In Oklahoma, they’re facing a bit of a budget crisis. Instead of acknowledging that oil booms are indeed part of a boom/bust cycle, they decided that while they were riding high, it was a good time to slash a bunch of taxes and make up for it with oil revenue. Guess what? Bust! Now they’re facing a budget shortfall of somewhere near 10% of their 7.1 billion dollar budget. There’s talk of raising the sales tax.
Roughly the same thing happened in Kansas. Although, giving Oklahoma credit, while Oklahoma did it because their tax burden was offset by taxes on the oil boom, Kansas just did it for the hell of it. They just assumed magic would happen. They seemed to have thought jobs and taxes would appear. No such thing happened. A massive budget gap appeared. They raised the sales taxes.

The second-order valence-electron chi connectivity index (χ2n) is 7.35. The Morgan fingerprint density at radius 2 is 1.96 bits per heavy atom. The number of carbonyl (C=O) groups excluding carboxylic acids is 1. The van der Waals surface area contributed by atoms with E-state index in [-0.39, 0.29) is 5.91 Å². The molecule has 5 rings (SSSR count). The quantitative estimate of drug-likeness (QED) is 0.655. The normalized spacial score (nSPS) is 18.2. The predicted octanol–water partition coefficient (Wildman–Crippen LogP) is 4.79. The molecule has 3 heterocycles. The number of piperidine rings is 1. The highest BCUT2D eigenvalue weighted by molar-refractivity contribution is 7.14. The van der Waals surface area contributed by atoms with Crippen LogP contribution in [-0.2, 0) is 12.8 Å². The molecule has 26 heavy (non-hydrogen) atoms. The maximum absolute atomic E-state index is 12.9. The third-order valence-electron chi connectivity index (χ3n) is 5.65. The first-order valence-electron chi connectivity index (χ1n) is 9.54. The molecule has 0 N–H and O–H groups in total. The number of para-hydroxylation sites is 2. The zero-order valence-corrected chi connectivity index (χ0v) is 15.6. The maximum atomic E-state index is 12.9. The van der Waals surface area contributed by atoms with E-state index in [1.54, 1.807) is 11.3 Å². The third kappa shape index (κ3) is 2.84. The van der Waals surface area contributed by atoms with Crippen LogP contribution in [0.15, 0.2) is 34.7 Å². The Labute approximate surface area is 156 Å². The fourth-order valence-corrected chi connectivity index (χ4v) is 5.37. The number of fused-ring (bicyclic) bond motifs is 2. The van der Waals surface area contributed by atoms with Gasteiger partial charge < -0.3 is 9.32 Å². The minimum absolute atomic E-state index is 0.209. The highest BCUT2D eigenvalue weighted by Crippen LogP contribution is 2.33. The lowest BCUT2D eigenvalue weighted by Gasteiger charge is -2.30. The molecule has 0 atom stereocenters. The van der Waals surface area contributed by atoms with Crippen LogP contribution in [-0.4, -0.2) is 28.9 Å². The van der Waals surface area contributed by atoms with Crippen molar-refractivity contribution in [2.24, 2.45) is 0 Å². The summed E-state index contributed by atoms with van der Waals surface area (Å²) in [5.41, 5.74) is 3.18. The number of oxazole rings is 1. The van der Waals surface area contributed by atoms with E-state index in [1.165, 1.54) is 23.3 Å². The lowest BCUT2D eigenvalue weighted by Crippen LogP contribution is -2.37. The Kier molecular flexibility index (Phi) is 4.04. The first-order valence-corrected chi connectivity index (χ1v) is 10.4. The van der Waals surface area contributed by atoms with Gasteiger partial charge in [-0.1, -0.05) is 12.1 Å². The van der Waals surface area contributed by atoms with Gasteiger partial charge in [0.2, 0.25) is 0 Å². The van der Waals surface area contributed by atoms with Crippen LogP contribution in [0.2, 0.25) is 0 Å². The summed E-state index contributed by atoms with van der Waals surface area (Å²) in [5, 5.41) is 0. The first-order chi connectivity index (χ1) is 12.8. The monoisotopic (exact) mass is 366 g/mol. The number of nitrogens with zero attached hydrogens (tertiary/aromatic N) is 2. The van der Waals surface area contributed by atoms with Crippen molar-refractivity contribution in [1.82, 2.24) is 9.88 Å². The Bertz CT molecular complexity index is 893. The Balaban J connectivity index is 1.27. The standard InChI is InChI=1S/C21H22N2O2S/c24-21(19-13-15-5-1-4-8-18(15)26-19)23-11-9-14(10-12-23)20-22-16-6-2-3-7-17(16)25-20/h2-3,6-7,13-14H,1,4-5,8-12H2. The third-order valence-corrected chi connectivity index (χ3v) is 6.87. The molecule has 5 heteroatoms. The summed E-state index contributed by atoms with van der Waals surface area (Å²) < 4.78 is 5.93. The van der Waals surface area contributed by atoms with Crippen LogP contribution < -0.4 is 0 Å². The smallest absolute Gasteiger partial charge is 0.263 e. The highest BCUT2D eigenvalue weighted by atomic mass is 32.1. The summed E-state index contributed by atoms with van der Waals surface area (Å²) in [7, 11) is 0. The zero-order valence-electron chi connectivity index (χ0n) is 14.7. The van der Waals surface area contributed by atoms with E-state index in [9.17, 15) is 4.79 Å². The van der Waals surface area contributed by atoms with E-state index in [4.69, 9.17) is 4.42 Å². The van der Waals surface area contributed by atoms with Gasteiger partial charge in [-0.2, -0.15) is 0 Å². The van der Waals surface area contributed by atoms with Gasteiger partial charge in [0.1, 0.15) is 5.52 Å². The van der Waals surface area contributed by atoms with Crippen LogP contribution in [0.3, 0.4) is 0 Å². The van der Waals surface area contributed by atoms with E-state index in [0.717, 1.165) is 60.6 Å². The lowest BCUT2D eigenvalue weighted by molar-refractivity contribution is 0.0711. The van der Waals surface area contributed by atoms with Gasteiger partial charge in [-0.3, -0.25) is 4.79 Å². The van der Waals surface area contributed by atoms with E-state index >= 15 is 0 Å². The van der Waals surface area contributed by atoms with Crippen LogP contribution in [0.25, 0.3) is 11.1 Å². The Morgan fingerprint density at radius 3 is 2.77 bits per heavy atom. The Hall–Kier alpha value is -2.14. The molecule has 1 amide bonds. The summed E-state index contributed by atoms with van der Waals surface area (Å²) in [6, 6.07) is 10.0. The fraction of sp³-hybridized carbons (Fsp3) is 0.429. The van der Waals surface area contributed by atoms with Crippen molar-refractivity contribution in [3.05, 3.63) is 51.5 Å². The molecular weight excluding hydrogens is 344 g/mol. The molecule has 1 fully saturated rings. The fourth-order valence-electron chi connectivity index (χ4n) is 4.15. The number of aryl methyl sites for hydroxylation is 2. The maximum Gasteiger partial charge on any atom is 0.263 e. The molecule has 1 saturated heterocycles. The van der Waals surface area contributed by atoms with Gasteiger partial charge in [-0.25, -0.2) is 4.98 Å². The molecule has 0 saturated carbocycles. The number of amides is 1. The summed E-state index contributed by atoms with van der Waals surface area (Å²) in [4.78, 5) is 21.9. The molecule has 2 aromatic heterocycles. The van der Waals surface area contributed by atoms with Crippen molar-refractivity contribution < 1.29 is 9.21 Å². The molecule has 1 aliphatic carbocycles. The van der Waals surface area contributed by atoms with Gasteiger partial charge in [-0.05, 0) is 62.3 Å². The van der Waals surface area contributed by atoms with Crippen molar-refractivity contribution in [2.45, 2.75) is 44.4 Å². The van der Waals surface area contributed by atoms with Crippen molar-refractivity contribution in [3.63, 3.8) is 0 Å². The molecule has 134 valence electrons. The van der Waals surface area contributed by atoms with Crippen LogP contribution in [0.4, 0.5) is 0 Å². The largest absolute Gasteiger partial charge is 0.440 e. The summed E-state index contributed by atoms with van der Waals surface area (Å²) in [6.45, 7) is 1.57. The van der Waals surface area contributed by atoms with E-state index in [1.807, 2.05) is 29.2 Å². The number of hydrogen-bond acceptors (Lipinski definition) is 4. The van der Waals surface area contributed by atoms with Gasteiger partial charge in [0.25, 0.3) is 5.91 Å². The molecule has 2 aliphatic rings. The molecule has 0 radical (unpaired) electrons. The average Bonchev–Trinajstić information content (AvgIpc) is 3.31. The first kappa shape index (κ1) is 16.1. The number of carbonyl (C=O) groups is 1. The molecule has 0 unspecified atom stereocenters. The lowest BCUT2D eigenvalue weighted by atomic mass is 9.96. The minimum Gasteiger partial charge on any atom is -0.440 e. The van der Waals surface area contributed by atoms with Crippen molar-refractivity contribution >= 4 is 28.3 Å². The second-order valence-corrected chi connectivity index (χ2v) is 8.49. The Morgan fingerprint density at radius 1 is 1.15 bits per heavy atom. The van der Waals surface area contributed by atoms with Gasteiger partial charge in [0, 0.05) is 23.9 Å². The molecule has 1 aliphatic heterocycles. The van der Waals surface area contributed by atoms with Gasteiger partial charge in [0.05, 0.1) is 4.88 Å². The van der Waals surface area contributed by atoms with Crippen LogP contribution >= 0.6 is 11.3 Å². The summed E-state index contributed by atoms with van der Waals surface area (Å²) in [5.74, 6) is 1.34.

In both states, they slashed education funding. Of course they did. Republicans don’t like to pay for education unless it’s for their own kids at the local level. Basically, they hate poor people. Worse education funding, higher sales taxes (which as we know, hurts the poorest the most), and then on top of it, a stated desire to cut any and all government spending on Medicare, Medicaid, and health care in general.
I’m starting to think the plan goes something like this: 1) intentionally lower taxes so the government can’t possibly pay for the services it promises. 2) Make a big fuss about the crisis and shift as much tax burden to the poor as possible. 3) Cut services as much as possible.
I’ve never heard this strategy explicitly stated, but I’m really starting to get the idea this is the plan from the start.
On a minor note, in the middle of all the budget shuffling, Kansas changed its school funding mechanism. Kansas used to have (and maybe still does) have excellent schools that they were proud to have. They were so intent on good education, in fact, that Kansas has a constitutional amendment that the schools absolutely must receive sufficient funding. Now the new funding mechanism (block grants) is going through the courts because the poor districts allege that they don’t have nearly enough money per student.